This comic essay, in which Meredith Willson discusses his inspiration for The Music Man, was originally published in The New York Herald Tribune.
I lived in Mason City, Iowa, till I was sixteen. With my folks. My brother is a very smart man in the industrial field. Light aggregate concrete. In fact, he is an expert. I don’t mind telling that to you, but it’s the first time I’ve ever told it to him. That’s what we call Iowa-stubborn.
My wife and I made a homecoming appearance at a home show in Des Moines seven or eight years ago and didn’t receive enough applause to get us out onto the platform. There were lots of Mason City people there, too, including several of my kissing relatives. That’s what we call Iowa-contrary. (“Who do you think they are, anyway?”)
In 1949 Frank Loesser said, “I think you ought to write a musical comedy about Iowa.” I thought it was a good idea and I wanted very much to do it but I refused, just to prove Frank was wrong.
Goodman Ace made the same suggestion a year later and I refused again for the same reason. Nobody brought it up any more for some time, and I began to think they thought I couldn’t do it. So, of course, I had to give it a try. That’s what we call Iowa arrogance.
The existence of The Music Man proves Somerset Maugham’s contention that anybody with a good memory can write down a story. I remember my childhood so well that each character in the show is not one, but a composite of three or four different people. One possible exception could be Marian Paroo (the leading lady) who I think is mostly my mother, although I didn’t realize this myself until the second week in Philadelphia.
Harold Hill, the starring role, is so many people that I remember different ones every time I see the show. The period is 1912 when I was ten years old, so I suppose some of the points of view are reflected in the ten-year-old role of Winthrop. I’m pretty sure Mason City never had a mayor exactly like Mayor Shinn, but the lady who used to help mama clean house on Saturdays, a wonderful German lady named Mrs. Buehler, is close to identical with Mrs. Paroo, except that the German has become Irish.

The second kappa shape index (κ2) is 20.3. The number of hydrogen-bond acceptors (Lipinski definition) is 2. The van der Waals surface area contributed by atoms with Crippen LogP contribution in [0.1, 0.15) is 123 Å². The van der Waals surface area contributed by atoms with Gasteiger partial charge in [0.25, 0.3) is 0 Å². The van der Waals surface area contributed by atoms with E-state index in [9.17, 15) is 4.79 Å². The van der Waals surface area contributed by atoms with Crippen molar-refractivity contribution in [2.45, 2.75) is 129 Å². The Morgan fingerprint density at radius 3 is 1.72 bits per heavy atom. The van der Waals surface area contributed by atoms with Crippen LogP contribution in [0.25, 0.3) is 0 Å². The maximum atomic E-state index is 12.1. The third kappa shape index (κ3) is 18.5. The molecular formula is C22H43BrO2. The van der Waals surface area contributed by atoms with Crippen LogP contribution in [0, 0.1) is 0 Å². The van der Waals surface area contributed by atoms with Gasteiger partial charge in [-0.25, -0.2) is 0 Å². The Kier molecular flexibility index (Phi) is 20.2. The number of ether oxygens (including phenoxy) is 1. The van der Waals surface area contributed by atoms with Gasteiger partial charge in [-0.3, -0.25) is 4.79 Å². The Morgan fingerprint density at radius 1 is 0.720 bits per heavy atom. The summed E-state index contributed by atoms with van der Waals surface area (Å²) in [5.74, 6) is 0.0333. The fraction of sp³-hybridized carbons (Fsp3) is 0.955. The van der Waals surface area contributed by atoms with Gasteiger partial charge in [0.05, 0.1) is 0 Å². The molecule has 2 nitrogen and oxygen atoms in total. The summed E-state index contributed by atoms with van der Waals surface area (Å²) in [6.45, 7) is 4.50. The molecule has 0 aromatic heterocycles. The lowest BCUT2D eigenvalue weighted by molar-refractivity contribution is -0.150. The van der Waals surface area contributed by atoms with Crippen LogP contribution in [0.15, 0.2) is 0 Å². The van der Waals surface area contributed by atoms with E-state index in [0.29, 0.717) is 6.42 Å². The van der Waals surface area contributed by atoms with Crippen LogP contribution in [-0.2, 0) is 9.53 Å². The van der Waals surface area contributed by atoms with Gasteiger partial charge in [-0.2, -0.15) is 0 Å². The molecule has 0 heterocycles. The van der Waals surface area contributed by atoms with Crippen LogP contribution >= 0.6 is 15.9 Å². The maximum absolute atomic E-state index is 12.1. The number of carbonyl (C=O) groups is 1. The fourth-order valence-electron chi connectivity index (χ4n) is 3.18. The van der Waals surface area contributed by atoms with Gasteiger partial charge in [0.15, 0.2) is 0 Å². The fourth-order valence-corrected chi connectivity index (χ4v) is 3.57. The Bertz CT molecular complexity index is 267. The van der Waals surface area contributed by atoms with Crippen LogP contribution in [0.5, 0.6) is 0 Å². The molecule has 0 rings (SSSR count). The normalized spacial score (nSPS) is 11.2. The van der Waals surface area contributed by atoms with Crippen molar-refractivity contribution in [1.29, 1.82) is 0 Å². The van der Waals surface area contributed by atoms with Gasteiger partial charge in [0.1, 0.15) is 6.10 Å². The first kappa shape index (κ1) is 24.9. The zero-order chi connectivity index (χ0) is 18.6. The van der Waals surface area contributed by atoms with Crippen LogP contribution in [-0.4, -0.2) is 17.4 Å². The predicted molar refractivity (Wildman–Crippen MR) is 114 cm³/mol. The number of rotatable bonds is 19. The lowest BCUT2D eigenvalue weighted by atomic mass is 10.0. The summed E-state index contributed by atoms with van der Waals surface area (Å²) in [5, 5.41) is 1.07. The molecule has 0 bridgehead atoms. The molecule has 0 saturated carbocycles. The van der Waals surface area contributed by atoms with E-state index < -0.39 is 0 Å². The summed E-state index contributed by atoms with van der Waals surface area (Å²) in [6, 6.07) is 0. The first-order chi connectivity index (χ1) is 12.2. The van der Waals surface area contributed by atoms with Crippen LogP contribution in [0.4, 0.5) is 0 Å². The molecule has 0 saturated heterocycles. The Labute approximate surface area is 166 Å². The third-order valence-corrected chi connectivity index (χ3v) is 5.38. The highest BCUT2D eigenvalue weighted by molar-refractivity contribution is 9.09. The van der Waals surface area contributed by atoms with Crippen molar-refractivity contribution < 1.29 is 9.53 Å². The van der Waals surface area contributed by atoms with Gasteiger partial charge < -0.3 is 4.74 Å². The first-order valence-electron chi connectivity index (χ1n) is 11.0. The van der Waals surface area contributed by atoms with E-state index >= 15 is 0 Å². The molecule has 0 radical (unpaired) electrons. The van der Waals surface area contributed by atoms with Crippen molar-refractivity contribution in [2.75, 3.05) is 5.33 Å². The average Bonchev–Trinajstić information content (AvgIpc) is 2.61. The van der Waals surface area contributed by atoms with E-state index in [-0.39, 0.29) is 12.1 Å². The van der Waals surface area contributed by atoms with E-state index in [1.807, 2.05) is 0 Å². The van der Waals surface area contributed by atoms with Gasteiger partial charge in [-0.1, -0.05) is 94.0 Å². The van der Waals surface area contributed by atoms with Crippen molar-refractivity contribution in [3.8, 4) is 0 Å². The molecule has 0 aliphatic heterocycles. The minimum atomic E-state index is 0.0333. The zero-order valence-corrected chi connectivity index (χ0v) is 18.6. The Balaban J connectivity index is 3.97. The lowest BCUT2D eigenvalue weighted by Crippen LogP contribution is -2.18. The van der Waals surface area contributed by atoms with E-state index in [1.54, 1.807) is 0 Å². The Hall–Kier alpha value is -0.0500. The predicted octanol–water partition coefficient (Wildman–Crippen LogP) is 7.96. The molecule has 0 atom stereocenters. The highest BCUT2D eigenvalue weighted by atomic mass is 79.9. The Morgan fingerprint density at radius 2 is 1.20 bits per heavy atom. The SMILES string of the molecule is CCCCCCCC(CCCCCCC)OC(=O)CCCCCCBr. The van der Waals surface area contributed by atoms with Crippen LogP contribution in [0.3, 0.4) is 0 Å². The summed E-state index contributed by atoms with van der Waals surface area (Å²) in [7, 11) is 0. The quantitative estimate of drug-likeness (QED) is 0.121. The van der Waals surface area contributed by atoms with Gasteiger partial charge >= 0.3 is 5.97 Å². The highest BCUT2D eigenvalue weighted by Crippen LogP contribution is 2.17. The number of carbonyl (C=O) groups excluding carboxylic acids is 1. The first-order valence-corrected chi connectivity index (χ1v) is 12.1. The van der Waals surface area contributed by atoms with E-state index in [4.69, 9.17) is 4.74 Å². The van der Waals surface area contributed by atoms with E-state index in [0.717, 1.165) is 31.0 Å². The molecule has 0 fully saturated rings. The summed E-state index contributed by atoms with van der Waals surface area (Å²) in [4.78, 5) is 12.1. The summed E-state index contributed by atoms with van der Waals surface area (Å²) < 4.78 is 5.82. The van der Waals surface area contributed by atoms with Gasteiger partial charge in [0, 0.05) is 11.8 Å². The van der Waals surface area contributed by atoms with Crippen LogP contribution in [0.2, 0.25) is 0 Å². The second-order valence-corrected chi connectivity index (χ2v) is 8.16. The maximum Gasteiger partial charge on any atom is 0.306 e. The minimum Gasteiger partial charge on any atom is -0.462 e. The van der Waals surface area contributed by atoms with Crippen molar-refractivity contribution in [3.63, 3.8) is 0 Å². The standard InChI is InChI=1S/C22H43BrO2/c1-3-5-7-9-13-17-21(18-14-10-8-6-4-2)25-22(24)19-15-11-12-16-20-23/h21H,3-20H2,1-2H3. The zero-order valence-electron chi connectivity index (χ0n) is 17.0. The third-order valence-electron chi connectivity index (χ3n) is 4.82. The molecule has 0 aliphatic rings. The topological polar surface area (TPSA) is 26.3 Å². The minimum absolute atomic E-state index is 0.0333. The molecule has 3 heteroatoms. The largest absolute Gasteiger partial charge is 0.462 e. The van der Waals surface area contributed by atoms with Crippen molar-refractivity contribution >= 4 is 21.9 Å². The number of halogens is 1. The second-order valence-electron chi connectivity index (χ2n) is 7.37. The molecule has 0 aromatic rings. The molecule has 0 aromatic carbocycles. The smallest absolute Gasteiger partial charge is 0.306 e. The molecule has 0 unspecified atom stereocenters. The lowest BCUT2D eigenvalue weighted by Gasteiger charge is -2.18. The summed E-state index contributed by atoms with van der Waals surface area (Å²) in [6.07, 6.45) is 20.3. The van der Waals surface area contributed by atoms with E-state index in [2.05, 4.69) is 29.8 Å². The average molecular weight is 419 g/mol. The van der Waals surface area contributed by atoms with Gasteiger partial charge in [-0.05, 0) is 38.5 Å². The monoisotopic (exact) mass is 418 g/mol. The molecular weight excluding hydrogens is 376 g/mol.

Some Iowans who have seen The Music Man in rehearsal have called it an Iowan’s attempt to pay tribute to his home state. I’m glad they feel that way because that’s what I meant it to be even though I didn’t rose-color up our stubborn ways. Anyway, the show (“what there is of it, and there’s a lot of it, such as it is,” sample comment from cousin Phil) has been taken off the paper and put onto the stage with faithfulness. In taking pains and care in this regard it is Morton Da Costa’s best, and although I haven’t been on Broadway before, I’ve been around Broadway long enough to observe that Morton Da Costa’s best is the best there is. The same goes for Kermit Bloomgarden and Herb Greene. And the company. And there goes my last alibi.
Robert Reiniger “Meredith” Willson (May 18, 1902 – June 15, 1984) was an
American flautist, composer, conductor, musical arranger, bandleader and playwright, best known for writing the book, music, and lyrics for “The Music Man.” His film scores were twice nominated for Academy Awards.
Learn more and get tickets for The Music Man at GoodmanTheatre.org/MusicMan